“Roland Rousseau and Paul van Renburg, “Time and the Payoff to Value Investing”, (2004), Journal of Asset Management, Vol 4, No 5, 318-325″

Abstract: Using a simulation study methodology it is found that the rewards to value investing become both larger and more reliable as the investor’s holding period lengthens. Value investors appear to be rewarded for time. Evidence is also found of a right skewness in the distributions of returns to value portfolios that becomes more pronounced over longer horizons. This implies that that the rewards to value investing are not distributed evenly across stocks and time. Rather it is a minority of shares over particular periods that constitute the majority of the value effect.

Research Papers

The inflation hedging properties of South African and international asset classes

ABSTRACT Within the period 1965 to 2015 all domestic asset class returns (except cash) are found to exhibit negative correlations with the contemporaneous inflation rate. Cash has hedging qualities due to Reserve Bank inflation targeting policy action but has a low real yield. Furthermore, Engle-Granger cointegration tests show that none of the asset class prices […]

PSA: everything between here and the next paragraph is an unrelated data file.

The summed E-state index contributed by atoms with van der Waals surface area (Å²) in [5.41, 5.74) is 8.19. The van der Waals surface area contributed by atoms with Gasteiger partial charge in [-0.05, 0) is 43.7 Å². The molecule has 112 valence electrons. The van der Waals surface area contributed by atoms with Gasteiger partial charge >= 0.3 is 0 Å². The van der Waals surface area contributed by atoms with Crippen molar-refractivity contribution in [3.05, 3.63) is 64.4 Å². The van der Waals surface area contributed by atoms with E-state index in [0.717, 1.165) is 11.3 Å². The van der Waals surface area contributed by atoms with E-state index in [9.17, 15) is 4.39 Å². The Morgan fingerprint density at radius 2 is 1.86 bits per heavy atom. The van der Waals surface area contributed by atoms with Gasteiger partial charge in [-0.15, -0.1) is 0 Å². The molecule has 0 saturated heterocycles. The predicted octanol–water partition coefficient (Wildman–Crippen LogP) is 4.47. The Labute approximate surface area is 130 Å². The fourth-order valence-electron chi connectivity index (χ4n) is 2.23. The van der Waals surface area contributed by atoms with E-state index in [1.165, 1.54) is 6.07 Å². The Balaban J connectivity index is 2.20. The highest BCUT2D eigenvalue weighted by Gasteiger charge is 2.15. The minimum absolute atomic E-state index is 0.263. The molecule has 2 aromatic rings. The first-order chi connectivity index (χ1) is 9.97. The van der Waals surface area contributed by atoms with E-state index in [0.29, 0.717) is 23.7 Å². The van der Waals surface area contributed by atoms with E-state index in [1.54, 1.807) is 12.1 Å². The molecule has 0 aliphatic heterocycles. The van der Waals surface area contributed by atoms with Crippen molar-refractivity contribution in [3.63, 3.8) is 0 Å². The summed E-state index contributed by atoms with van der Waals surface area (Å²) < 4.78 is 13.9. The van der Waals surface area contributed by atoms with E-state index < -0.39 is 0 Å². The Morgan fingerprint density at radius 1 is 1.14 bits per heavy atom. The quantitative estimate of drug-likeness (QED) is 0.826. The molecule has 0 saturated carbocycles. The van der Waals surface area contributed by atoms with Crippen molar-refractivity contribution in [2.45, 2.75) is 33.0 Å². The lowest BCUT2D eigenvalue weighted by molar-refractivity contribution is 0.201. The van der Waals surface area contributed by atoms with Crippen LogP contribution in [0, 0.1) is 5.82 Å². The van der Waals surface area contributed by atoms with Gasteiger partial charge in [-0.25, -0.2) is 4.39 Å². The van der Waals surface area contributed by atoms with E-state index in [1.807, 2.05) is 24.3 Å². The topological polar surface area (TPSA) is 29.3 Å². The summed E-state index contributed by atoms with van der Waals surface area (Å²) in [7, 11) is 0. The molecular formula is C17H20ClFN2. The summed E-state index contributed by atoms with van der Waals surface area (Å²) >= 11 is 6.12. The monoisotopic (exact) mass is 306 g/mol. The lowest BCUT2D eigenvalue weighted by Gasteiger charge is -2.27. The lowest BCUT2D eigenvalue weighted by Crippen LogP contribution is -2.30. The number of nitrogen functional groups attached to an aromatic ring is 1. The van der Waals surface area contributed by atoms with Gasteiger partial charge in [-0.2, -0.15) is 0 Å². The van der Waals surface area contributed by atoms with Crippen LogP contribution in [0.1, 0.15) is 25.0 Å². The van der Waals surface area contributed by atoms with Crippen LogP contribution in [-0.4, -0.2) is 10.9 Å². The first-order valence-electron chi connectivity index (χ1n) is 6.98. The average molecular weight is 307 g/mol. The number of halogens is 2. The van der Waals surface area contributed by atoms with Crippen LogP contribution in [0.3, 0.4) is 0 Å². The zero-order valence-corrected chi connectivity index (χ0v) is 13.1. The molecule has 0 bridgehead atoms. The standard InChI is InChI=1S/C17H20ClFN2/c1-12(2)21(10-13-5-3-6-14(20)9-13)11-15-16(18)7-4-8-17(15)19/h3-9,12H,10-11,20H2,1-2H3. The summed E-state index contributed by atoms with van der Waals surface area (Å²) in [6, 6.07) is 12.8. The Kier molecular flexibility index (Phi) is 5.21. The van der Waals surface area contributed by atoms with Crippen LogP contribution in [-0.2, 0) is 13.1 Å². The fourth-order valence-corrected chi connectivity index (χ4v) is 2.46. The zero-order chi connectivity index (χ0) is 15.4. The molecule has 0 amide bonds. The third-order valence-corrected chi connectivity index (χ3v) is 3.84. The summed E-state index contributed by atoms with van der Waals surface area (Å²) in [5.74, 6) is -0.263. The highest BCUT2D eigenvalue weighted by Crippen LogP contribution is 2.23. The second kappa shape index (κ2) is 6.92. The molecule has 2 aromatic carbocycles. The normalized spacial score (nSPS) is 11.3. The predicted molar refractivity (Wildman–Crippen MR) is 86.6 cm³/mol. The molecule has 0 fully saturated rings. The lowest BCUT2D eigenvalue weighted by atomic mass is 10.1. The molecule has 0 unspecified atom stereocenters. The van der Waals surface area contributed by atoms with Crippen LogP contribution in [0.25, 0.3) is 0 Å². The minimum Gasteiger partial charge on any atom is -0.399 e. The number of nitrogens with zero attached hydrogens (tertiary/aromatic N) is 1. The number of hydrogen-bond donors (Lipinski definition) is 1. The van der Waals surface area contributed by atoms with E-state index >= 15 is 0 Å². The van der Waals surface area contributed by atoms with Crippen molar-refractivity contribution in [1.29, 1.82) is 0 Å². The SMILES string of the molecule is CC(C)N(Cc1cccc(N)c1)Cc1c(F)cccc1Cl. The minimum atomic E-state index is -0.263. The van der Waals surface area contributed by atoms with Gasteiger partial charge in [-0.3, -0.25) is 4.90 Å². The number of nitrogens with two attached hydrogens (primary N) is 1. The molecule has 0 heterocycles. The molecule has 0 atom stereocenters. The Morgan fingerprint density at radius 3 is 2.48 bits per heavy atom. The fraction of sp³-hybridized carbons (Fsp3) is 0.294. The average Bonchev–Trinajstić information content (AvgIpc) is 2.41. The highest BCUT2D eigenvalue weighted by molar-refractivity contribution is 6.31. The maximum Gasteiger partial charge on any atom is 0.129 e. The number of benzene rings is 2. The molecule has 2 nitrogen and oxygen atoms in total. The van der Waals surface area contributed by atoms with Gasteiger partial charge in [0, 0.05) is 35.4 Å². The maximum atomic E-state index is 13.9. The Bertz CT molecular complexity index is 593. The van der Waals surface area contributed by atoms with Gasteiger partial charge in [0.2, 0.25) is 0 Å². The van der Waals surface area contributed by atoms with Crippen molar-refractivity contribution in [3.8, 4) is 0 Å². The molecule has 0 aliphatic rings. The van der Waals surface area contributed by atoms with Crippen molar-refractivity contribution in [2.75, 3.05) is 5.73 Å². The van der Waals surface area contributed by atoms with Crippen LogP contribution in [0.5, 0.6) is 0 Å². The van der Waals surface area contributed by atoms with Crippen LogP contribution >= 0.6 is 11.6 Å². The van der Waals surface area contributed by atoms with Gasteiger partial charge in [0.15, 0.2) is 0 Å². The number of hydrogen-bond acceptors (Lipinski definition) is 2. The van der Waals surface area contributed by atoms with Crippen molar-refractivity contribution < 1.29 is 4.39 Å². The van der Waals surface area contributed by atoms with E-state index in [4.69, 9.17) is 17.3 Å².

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Diversification and the realised volatility of equity portfolios

ABSTRACT In Markowitz’s (1952) portfolio theory, a reduction in volatility for a given level of expected return is implied as being equivalent to an increase in diversification. The recent development of risk-based portfolio construction methods, which emphasise diversification separately from volatility reduction, challenges this equivalence. Using a point-in-time database of liquid equities listed on the […]

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Common Firm-specific characteristics of extreme performers on the Johannesburg Securities Exchange

ABSTRACT In this study we investigate the common firm-specific factors associated with shares that experience extreme monthly performance on the Johannesburg Securities Exchange. READ MORE

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